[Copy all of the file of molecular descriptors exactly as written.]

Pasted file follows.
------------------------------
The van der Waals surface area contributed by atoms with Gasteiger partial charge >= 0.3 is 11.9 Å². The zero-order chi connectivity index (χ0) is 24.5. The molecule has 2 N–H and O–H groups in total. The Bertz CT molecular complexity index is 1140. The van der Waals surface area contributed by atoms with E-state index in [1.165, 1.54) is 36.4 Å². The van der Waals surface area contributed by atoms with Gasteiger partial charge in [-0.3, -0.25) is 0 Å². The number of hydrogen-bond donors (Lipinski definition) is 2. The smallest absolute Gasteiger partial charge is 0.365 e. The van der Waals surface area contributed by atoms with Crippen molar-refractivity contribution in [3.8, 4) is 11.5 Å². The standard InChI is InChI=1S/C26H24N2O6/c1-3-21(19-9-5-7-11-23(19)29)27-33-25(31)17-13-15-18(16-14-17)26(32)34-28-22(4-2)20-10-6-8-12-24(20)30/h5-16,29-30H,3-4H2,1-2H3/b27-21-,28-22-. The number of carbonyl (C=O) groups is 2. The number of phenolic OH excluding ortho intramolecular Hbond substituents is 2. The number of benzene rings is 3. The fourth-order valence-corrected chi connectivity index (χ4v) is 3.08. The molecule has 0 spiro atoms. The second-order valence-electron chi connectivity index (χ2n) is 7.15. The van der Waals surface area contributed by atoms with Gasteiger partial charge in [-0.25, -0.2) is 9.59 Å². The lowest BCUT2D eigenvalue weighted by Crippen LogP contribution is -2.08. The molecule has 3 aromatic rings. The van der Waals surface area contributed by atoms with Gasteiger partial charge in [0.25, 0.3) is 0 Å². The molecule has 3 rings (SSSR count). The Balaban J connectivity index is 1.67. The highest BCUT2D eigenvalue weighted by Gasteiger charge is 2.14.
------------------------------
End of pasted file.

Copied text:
The van der Waals surface area contributed by atoms with Gasteiger partial charge >= 0.3 is 11.9 Å². The zero-order chi connectivity index (χ0) is 24.5. The molecule has 2 N–H and O–H groups in total. The Bertz CT molecular complexity index is 1140. The van der Waals surface area contributed by atoms with E-state index in [1.165, 1.54) is 36.4 Å². The van der Waals surface area contributed by atoms with Gasteiger partial charge in [-0.3, -0.25) is 0 Å². The number of hydrogen-bond donors (Lipinski definition) is 2. The smallest absolute Gasteiger partial charge is 0.365 e. The van der Waals surface area contributed by atoms with Crippen molar-refractivity contribution in [3.8, 4) is 11.5 Å². The standard InChI is InChI=1S/C26H24N2O6/c1-3-21(19-9-5-7-11-23(19)29)27-33-25(31)17-13-15-18(16-14-17)26(32)34-28-22(4-2)20-10-6-8-12-24(20)30/h5-16,29-30H,3-4H2,1-2H3/b27-21-,28-22-. The number of carbonyl (C=O) groups is 2. The number of phenolic OH excluding ortho intramolecular Hbond substituents is 2. The number of benzene rings is 3. The fourth-order valence-corrected chi connectivity index (χ4v) is 3.08. The molecule has 0 spiro atoms. The second-order valence-electron chi connectivity index (χ2n) is 7.15. The van der Waals surface area contributed by atoms with Gasteiger partial charge in [-0.25, -0.2) is 9.59 Å². The lowest BCUT2D eigenvalue weighted by Crippen LogP contribution is -2.08. The molecule has 3 aromatic rings. The van der Waals surface area contributed by atoms with Gasteiger partial charge in [0.25, 0.3) is 0 Å². The molecule has 3 rings (SSSR count). The Balaban J connectivity index is 1.67. The highest BCUT2D eigenvalue weighted by Gasteiger charge is 2.14.